Moreover, the experience of increased itch upon stressful events would also lead to conditioning of itch and thereby aggravate and perpetuate stress-induced itch. For example, a close relationship between itch and psychological factors has been demonstrated in hand dermatoses, especially in patients who were convinced that stress was a major trigger of their disease (76).

The important role of learning processes in the development of chronic pain has been recognized (77) and resulted in the development of successful operant behavioral treatment regimens (S14) for chronic pain patients. Although there is evidence for clinically relevant learning effects in chronic itch (S15), the formation and reprogramming of itch memory has not yet been systematically explored.

Endovanilloids and the TRPV1 ion channel are promising targets for antipruritic therapy

A novel putative mechanism in the pathogenesis of itch has recently emerged. Certain itch mediators — such as eicosanoids, histamine, bradykinin, ATP, and various neurotrophins (7881) — can be collectively coined as having endovanilloid functions (82). These agents, along with other potentially pruritogenic stimuli such as mild heat (>43°C) and acidosis, either directly or indirectly activate and/or sensitize TRPV1 (78, 83, 84).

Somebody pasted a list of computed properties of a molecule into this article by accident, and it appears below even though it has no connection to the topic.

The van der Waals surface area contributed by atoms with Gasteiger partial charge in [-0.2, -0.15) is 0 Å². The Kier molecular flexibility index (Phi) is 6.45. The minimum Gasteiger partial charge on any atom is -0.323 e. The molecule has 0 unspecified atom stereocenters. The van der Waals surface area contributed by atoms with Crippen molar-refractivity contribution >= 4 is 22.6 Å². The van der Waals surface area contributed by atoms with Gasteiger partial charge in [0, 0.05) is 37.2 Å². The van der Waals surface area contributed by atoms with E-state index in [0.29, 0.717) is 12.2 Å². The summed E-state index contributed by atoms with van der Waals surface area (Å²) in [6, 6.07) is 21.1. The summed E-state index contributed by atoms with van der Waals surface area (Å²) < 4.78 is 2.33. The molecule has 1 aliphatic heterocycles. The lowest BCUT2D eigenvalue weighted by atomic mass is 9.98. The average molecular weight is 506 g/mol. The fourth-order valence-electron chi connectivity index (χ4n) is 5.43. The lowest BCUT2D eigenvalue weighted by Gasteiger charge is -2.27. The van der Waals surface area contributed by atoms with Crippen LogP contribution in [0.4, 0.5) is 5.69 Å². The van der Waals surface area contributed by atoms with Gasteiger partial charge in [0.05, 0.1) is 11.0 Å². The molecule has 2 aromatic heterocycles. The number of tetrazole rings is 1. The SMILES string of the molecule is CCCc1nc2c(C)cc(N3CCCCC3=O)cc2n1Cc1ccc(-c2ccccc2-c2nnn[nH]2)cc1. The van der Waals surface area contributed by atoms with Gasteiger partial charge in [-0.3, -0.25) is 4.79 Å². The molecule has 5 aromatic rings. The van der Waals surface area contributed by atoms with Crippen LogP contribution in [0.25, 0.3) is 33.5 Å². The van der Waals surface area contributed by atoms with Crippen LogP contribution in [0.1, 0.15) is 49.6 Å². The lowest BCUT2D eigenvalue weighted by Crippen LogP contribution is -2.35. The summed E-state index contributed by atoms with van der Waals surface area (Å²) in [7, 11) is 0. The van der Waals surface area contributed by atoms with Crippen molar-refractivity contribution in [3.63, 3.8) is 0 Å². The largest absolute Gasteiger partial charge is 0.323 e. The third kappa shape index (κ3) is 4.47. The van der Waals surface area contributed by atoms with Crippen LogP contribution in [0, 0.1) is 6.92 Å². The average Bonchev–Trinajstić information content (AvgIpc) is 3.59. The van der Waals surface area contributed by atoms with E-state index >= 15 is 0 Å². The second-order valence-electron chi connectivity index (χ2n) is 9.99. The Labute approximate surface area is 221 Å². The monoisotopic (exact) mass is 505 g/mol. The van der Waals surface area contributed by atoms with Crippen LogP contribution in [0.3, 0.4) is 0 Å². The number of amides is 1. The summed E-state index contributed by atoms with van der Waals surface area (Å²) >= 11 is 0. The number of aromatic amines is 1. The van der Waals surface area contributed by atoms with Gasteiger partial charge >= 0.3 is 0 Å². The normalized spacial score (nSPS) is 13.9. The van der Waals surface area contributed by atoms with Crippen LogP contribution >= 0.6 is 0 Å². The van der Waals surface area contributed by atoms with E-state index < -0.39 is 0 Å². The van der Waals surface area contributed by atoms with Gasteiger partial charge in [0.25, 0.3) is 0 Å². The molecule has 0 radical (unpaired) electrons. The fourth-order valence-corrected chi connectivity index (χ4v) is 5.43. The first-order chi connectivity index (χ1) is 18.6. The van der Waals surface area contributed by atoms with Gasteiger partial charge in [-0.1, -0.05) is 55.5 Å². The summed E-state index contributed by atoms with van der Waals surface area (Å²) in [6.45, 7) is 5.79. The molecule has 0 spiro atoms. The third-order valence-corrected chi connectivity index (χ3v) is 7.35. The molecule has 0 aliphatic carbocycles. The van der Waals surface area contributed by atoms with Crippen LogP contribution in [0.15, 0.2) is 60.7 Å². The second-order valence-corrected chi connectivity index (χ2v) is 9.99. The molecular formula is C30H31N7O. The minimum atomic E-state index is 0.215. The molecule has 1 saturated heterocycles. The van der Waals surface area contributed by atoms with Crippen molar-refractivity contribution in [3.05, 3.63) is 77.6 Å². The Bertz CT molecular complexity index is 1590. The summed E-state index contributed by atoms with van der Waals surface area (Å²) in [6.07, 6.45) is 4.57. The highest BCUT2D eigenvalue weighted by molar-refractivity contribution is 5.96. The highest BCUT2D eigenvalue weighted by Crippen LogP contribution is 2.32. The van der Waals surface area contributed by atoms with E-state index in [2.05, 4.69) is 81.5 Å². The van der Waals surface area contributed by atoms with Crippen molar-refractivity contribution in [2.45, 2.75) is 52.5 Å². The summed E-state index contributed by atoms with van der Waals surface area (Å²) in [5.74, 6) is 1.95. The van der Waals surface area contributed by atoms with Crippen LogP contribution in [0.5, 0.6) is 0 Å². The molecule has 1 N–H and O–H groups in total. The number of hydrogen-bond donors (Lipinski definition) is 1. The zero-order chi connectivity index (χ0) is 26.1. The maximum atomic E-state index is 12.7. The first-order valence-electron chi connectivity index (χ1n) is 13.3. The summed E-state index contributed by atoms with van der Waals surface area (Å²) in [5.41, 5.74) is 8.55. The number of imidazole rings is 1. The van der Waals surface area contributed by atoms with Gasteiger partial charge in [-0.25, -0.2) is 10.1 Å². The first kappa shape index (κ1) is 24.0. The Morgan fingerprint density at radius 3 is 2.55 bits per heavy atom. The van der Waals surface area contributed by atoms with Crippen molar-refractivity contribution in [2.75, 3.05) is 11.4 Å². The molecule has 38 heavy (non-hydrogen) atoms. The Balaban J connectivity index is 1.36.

TRPV1 belongs to the superfamily of TRP channels, which is composed of 6 groups of molecules: the canonical (TRPC), the vanilloid (TRPV), the melastatin (TRPM), the polycystin (TRPP), the mucolipin (TRPML), and the ankyrin transmembrane protein 1 (TRPA) subfamilies. In general, these molecules act as nonselective calcium-permeable sensory transduction channels detecting, for example, temperature and osmotic/mechanical changes (reviewed in ref. 85).

TRPV1 was originally described as appearing on nociceptive sensory neurons (83) as a central integrator of various pain-inducing stimuli. Besides endovanilloid-induced activation (Figures (Figures33 and and5),5), TRPV1 can be effectively activated by capsaicin, the pungent ingredient of hot chili peppers. TRPV1 activation first excites (84), then desensitizes, the sensory afferents — an effect that establishes the basis for the therapeutic application of vanilloids to mitigate pain and itch (3, S16). Vanilloid administration results in a depletion of neuropeptides (such as SP) in the C-fibers, which suspends the interplay between skin sensory neurons and mast cells (Figure (Figure1)1) (3, 6, 10). Indeed, topical capsaicin suppresses histamine-induced itch (86) and is increasingly used in the therapy of pruritus in numerous skin diseases (reviewed in refs. 3, 6, 87).

Figure 5
The putative role of TRPV1 signaling in the pathogenesis and therapy of itch.

A new itchy twist has recently propelled TRPV1 research beyond its confinement to sensory physiology: functional TRPV1 channels are now recognized to be expressed by numerous nonneuronal cell types, including human epidermal and hair follicle keratinocytes, dermal mast cells, and dendritic cells (8890). TRPV1 activation — besides markedly affecting keratinocyte proliferation, differentiation, and apoptosis — results in the release of pruritogenic cytokine mediators from these nonneuronal cells (91, 92).